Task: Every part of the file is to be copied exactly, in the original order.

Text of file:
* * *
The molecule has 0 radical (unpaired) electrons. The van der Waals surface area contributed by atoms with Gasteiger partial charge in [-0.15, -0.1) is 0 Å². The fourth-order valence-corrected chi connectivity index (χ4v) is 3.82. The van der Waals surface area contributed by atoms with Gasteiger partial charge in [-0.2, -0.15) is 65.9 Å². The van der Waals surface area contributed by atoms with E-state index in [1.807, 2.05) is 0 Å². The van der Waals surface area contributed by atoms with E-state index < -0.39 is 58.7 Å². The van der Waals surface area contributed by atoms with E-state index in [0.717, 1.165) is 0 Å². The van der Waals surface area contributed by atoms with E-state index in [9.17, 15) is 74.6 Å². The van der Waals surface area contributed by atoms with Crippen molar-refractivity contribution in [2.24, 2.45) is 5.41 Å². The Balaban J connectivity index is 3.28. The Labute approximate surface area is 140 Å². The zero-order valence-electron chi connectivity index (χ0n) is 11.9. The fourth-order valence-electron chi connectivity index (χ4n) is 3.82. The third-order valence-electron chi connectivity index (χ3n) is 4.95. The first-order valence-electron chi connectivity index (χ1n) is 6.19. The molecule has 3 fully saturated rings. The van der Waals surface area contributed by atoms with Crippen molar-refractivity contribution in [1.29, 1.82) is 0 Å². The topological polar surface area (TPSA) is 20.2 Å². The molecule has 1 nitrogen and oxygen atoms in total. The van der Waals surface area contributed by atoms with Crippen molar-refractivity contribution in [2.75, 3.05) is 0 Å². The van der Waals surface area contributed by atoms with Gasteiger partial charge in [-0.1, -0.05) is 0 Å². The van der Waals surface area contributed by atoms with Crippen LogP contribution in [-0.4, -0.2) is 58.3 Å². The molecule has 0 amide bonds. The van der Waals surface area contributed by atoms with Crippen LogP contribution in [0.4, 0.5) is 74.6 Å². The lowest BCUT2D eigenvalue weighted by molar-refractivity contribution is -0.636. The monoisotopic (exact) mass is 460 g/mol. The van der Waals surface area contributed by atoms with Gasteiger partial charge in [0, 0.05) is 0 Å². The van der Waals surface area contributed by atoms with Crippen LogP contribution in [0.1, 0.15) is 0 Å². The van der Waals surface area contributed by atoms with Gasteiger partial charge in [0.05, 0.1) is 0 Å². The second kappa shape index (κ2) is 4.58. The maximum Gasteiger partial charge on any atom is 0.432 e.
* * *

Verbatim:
The molecule has 0 radical (unpaired) electrons. The van der Waals surface area contributed by atoms with Gasteiger partial charge in [-0.15, -0.1) is 0 Å². The fourth-order valence-corrected chi connectivity index (χ4v) is 3.82. The van der Waals surface area contributed by atoms with Gasteiger partial charge in [-0.2, -0.15) is 65.9 Å². The van der Waals surface area contributed by atoms with E-state index in [1.807, 2.05) is 0 Å². The van der Waals surface area contributed by atoms with E-state index < -0.39 is 58.7 Å². The van der Waals surface area contributed by atoms with E-state index in [0.717, 1.165) is 0 Å². The van der Waals surface area contributed by atoms with E-state index in [9.17, 15) is 74.6 Å². The van der Waals surface area contributed by atoms with Crippen molar-refractivity contribution in [2.24, 2.45) is 5.41 Å². The Balaban J connectivity index is 3.28. The Labute approximate surface area is 140 Å². The zero-order valence-electron chi connectivity index (χ0n) is 11.9. The fourth-order valence-electron chi connectivity index (χ4n) is 3.82. The third-order valence-electron chi connectivity index (χ3n) is 4.95. The first-order valence-electron chi connectivity index (χ1n) is 6.19. The molecule has 3 fully saturated rings. The van der Waals surface area contributed by atoms with Crippen molar-refractivity contribution in [1.29, 1.82) is 0 Å². The topological polar surface area (TPSA) is 20.2 Å². The molecule has 1 nitrogen and oxygen atoms in total. The van der Waals surface area contributed by atoms with Crippen molar-refractivity contribution in [2.75, 3.05) is 0 Å². The van der Waals surface area contributed by atoms with Gasteiger partial charge in [-0.1, -0.05) is 0 Å². The van der Waals surface area contributed by atoms with Crippen LogP contribution in [-0.4, -0.2) is 58.3 Å². The molecule has 0 amide bonds. The van der Waals surface area contributed by atoms with Crippen LogP contribution in [0.4, 0.5) is 74.6 Å². The lowest BCUT2D eigenvalue weighted by molar-refractivity contribution is -0.636. The monoisotopic (exact) mass is 460 g/mol. The van der Waals surface area contributed by atoms with Gasteiger partial charge in [0, 0.05) is 0 Å². The van der Waals surface area contributed by atoms with Crippen LogP contribution in [0.1, 0.15) is 0 Å². The van der Waals surface area contributed by atoms with Gasteiger partial charge in [0.05, 0.1) is 0 Å². The second kappa shape index (κ2) is 4.58. The maximum Gasteiger partial charge on any atom is 0.432 e.